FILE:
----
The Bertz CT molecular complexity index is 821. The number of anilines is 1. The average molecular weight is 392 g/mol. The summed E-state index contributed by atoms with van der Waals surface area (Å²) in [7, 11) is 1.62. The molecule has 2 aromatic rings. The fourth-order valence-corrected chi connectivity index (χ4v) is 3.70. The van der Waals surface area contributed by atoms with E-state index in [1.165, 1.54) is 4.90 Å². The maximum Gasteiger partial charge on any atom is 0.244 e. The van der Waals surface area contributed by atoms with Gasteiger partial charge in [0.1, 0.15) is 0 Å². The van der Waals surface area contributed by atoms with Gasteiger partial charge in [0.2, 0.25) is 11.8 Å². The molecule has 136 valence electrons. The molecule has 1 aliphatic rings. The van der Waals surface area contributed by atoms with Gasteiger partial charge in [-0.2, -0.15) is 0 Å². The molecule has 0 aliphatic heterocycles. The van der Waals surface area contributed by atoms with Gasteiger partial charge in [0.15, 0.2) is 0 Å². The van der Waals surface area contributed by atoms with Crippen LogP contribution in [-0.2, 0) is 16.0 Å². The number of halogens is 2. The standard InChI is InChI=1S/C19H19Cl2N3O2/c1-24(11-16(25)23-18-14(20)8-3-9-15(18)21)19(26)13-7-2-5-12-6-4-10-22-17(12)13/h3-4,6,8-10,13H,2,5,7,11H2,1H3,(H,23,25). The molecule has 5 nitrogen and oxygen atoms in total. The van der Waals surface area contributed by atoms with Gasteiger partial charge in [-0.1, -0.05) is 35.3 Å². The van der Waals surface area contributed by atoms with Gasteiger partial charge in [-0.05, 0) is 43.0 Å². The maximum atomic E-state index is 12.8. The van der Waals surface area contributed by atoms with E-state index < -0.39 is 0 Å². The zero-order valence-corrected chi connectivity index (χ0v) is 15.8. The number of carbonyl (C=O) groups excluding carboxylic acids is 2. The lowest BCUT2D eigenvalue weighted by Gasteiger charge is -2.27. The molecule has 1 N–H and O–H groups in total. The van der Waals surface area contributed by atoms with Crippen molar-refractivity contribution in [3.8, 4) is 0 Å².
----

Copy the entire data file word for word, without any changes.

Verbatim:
The Bertz CT molecular complexity index is 821. The number of anilines is 1. The average molecular weight is 392 g/mol. The summed E-state index contributed by atoms with van der Waals surface area (Å²) in [7, 11) is 1.62. The molecule has 2 aromatic rings. The fourth-order valence-corrected chi connectivity index (χ4v) is 3.70. The van der Waals surface area contributed by atoms with E-state index in [1.165, 1.54) is 4.90 Å². The maximum Gasteiger partial charge on any atom is 0.244 e. The van der Waals surface area contributed by atoms with Gasteiger partial charge in [0.1, 0.15) is 0 Å². The van der Waals surface area contributed by atoms with Gasteiger partial charge in [0.2, 0.25) is 11.8 Å². The molecule has 136 valence electrons. The molecule has 1 aliphatic rings. The van der Waals surface area contributed by atoms with Gasteiger partial charge in [-0.2, -0.15) is 0 Å². The molecule has 0 aliphatic heterocycles. The van der Waals surface area contributed by atoms with Gasteiger partial charge in [0.15, 0.2) is 0 Å². The van der Waals surface area contributed by atoms with Crippen LogP contribution in [-0.2, 0) is 16.0 Å². The number of halogens is 2. The standard InChI is InChI=1S/C19H19Cl2N3O2/c1-24(11-16(25)23-18-14(20)8-3-9-15(18)21)19(26)13-7-2-5-12-6-4-10-22-17(12)13/h3-4,6,8-10,13H,2,5,7,11H2,1H3,(H,23,25). The molecule has 5 nitrogen and oxygen atoms in total. The van der Waals surface area contributed by atoms with Gasteiger partial charge in [-0.1, -0.05) is 35.3 Å². The van der Waals surface area contributed by atoms with Gasteiger partial charge in [-0.05, 0) is 43.0 Å². The maximum atomic E-state index is 12.8. The van der Waals surface area contributed by atoms with E-state index < -0.39 is 0 Å². The zero-order valence-corrected chi connectivity index (χ0v) is 15.8. The number of carbonyl (C=O) groups excluding carboxylic acids is 2. The lowest BCUT2D eigenvalue weighted by Gasteiger charge is -2.27. The molecule has 1 N–H and O–H groups in total. The van der Waals surface area contributed by atoms with Crippen molar-refractivity contribution in [3.8, 4) is 0 Å².